At a time when Harvard University finds itself debating the ways controversial history is remembered on campus, Caribbean historian Sir Hilary M. Beckles says the best way to deal with a thorny past is confronting it head on, according to reports.
“There’s no point in burying the legacy and memories,” said Sir Hilary in delivering the keynote address, at Harvard Law School, on reparatory justice for Caribbean countries that facilitated the slave trade.
He was joined by other Harvard professors on the panel in the Law School’s Ames courtroom, reported on Tuesday The Harvard Crimson, America’s oldest continuously published daily college newspaper.
“Let us bring everything to the surface and find a way forward through all of this,” said Sir Hilary, who is also Vice Chancellor of the University of the West Indies (UWI), at the Ivy League law school, considered among the leading law schools in the United States and the world.
The Crimson – which is proud of its legacy of alumni active in journalism, business, public service and politics – noted that the Caribbean played an integral role in the international slave trade during the 18th and 19th centuries.
Beckles said “the West will be on trial” until it amends for the role its former colonies played in facilitating slavery.
As chairman of the Caribbean Community (CARICOM) Reparations Committee, founded by Caribbean national governments in 2013 to establish a case for reparations to nations in the region, Beckles referenced a 10-point plan he has developed alongside a commission of inquiry to best “formulate a strategy for reparative justice to move the society forward,” the Crimson said.
“Reparative justice is not about black people standing on the street corners expecting charities from white folks,” Beckles said. “This is about building of bridges across lines of moral justice.”
He called on Western world leaders to atone for their countries’ wrongdoing by investing in housing, education, healthcare, social justice, and infrastructure development in the Caribbean countries, the Crimson said.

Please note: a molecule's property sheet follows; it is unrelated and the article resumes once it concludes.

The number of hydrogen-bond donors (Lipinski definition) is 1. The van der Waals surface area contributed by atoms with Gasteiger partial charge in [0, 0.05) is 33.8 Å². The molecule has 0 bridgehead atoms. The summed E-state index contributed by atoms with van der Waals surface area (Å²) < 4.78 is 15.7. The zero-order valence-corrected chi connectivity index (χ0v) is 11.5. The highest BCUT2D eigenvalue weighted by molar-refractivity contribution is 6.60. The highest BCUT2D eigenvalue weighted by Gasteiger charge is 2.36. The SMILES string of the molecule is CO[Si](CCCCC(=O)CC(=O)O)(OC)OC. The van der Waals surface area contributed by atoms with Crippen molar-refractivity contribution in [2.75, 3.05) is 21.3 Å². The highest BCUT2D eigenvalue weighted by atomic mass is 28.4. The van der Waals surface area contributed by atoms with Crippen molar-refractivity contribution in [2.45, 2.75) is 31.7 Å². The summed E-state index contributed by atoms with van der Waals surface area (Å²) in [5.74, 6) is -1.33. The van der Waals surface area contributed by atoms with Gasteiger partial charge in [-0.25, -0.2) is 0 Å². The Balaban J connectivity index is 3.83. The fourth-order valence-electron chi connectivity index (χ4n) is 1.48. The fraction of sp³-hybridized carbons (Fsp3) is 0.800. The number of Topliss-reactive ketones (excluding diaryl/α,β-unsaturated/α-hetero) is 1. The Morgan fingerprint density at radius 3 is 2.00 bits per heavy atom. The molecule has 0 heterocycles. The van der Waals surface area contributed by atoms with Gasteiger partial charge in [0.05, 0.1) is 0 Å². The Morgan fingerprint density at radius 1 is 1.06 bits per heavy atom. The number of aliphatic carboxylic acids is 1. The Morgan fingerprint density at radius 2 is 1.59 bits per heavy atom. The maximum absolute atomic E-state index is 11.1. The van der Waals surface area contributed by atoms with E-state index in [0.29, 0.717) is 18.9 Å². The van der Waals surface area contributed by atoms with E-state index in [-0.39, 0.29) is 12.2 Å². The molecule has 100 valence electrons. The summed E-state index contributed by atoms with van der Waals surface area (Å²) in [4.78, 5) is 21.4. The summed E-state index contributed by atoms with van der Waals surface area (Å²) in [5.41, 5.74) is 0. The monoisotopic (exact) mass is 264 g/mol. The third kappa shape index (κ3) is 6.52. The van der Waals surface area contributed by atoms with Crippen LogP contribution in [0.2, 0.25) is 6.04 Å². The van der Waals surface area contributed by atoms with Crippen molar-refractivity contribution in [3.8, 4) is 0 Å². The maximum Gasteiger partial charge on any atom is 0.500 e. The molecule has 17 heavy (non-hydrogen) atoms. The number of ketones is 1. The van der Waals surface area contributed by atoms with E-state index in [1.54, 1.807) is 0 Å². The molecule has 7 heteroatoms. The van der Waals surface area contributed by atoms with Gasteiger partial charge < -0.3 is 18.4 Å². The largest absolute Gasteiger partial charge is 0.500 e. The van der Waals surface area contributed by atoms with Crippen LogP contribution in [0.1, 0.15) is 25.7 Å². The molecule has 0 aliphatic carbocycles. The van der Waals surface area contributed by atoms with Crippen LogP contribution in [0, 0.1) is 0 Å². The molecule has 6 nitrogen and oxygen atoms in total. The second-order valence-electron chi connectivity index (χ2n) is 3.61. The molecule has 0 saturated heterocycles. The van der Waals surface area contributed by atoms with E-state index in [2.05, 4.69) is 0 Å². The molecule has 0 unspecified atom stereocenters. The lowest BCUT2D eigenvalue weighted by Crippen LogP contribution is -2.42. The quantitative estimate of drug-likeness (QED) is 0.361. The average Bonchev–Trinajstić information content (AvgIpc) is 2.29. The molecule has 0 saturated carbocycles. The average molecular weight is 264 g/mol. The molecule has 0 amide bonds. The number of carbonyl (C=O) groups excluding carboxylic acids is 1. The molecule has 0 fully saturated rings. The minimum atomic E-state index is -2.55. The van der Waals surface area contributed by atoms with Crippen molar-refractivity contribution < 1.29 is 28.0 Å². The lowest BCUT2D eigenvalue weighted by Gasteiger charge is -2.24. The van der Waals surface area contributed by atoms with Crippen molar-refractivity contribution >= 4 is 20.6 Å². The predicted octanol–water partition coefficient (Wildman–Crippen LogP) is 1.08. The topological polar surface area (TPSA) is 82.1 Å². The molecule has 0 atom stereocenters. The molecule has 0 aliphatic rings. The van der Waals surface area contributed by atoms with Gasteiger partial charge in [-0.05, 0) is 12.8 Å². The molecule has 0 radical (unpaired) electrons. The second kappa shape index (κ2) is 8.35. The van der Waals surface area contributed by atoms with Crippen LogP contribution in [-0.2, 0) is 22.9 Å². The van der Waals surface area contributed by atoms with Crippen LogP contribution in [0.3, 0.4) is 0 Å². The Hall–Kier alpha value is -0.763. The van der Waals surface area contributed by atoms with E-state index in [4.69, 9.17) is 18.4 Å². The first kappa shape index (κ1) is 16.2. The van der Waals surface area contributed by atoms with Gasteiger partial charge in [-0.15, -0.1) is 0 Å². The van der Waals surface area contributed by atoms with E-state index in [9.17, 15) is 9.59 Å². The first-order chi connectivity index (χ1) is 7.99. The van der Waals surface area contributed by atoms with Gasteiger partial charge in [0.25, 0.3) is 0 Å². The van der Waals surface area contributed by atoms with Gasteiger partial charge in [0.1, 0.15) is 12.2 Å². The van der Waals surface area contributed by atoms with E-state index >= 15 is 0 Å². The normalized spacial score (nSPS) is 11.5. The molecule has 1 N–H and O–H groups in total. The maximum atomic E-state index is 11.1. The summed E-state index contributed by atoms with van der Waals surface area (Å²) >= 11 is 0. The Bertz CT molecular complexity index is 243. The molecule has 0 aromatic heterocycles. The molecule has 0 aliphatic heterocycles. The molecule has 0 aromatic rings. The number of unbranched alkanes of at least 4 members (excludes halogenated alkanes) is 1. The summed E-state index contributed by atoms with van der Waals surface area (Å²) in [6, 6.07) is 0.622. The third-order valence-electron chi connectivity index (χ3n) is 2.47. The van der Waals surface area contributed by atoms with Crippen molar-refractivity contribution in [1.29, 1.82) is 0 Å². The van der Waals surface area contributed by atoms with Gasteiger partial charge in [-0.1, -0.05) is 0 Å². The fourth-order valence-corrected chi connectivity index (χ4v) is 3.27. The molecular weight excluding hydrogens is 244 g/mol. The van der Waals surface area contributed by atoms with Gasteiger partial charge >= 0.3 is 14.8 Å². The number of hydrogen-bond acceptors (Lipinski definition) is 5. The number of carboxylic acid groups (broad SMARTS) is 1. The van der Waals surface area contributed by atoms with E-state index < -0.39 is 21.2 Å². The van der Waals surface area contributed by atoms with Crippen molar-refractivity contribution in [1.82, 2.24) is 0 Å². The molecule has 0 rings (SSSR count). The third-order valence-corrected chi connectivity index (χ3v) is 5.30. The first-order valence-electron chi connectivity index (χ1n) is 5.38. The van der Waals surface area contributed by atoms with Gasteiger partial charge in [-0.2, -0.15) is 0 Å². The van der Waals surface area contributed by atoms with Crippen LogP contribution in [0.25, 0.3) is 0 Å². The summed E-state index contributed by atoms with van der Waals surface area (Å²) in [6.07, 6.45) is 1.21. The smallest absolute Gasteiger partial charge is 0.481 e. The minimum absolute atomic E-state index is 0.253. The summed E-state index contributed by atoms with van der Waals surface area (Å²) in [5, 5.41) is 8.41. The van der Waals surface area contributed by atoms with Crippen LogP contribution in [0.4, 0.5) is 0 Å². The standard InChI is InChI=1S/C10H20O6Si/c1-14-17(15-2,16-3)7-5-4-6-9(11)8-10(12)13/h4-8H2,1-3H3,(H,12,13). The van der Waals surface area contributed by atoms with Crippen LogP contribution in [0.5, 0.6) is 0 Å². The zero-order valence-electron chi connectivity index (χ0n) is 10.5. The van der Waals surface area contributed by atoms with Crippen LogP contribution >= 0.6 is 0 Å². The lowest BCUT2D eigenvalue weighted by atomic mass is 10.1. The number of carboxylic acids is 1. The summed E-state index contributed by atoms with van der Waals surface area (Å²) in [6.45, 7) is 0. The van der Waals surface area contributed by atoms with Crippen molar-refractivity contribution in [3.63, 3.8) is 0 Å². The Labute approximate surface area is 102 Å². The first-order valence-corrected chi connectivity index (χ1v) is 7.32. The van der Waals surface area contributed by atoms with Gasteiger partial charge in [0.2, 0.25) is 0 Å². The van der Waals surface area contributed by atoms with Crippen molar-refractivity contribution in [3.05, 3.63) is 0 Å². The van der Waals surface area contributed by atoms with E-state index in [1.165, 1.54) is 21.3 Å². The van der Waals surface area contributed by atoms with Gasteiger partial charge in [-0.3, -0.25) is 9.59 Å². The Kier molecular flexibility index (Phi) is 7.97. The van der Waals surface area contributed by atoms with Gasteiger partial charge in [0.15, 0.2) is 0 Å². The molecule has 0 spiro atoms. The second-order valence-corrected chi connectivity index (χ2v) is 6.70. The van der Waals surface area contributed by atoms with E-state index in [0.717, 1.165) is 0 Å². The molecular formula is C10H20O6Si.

Specifically, it said Beckles urged United States President Barack Obama to use his global influence to push the world towards increased reparative justice.
Sir Hilary said he hoped that, the next time he is invited to Harvard Law School, it would be for the opening ceremony of an “Obama Center for Reparative Justice.”
As of Monday, Law School activists were a week into their occupation of the Caspersen Student Center lounge as they called for increased resources devoted to minority students and a change in the school’s seal, which was adopted from the slaveholding Royall family’s crest, the Crimson said.
While he did not delve deeply into the current protests at the Law School, Sir Hilary urged young people to ensure they are learning in ethical environments, the Crimson said.
Alexander J. Clayborne, a third-year Law School student who has helped organize protests, attended the event and said he found the talk “powerful,” especially as it pertained to both global and current events at Harvard University.
Harvard History professor Sven Beckert, who moderated the event, also linked Sir Hilary’s remarks to current issues at the university.
“This is not just a story from long time ago, but a story that is very local and very much about this University as well,” Beckert said.
Harvard professors Annette Gordon Reed, Kenneth W. Mack and Vincent Brown also participated in the panel discussion.
Past editors of the Crimson included late U.S. Presidents Franklin D. Roosevelt (Class of 1904) and John F. Kennedy (Class of 1940).